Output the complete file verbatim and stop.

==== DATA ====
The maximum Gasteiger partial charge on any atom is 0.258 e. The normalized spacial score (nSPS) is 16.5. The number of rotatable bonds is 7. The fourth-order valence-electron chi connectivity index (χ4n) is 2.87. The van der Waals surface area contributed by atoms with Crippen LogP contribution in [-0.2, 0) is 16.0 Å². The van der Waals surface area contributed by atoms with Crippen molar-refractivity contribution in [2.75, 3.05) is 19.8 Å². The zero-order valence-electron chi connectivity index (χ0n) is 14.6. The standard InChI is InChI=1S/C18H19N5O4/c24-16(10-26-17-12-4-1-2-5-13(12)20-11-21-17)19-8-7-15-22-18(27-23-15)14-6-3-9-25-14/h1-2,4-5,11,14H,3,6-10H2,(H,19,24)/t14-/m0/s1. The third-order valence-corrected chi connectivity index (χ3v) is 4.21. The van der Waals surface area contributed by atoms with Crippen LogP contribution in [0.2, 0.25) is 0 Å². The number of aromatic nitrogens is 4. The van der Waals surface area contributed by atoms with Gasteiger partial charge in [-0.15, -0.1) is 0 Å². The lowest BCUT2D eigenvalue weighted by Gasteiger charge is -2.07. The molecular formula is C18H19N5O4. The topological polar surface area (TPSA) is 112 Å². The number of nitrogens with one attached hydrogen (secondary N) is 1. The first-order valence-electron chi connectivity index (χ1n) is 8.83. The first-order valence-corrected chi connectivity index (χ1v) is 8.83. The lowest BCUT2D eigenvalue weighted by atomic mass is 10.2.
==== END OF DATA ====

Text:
The maximum Gasteiger partial charge on any atom is 0.258 e. The normalized spacial score (nSPS) is 16.5. The number of rotatable bonds is 7. The fourth-order valence-electron chi connectivity index (χ4n) is 2.87. The van der Waals surface area contributed by atoms with Crippen LogP contribution in [-0.2, 0) is 16.0 Å². The van der Waals surface area contributed by atoms with Crippen molar-refractivity contribution in [2.75, 3.05) is 19.8 Å². The zero-order valence-electron chi connectivity index (χ0n) is 14.6. The standard InChI is InChI=1S/C18H19N5O4/c24-16(10-26-17-12-4-1-2-5-13(12)20-11-21-17)19-8-7-15-22-18(27-23-15)14-6-3-9-25-14/h1-2,4-5,11,14H,3,6-10H2,(H,19,24)/t14-/m0/s1. The third-order valence-corrected chi connectivity index (χ3v) is 4.21. The van der Waals surface area contributed by atoms with Crippen LogP contribution in [0.2, 0.25) is 0 Å². The number of aromatic nitrogens is 4. The van der Waals surface area contributed by atoms with Gasteiger partial charge in [-0.15, -0.1) is 0 Å². The lowest BCUT2D eigenvalue weighted by Gasteiger charge is -2.07. The molecular formula is C18H19N5O4. The topological polar surface area (TPSA) is 112 Å². The number of nitrogens with one attached hydrogen (secondary N) is 1. The first-order valence-electron chi connectivity index (χ1n) is 8.83. The first-order valence-corrected chi connectivity index (χ1v) is 8.83. The lowest BCUT2D eigenvalue weighted by atomic mass is 10.2.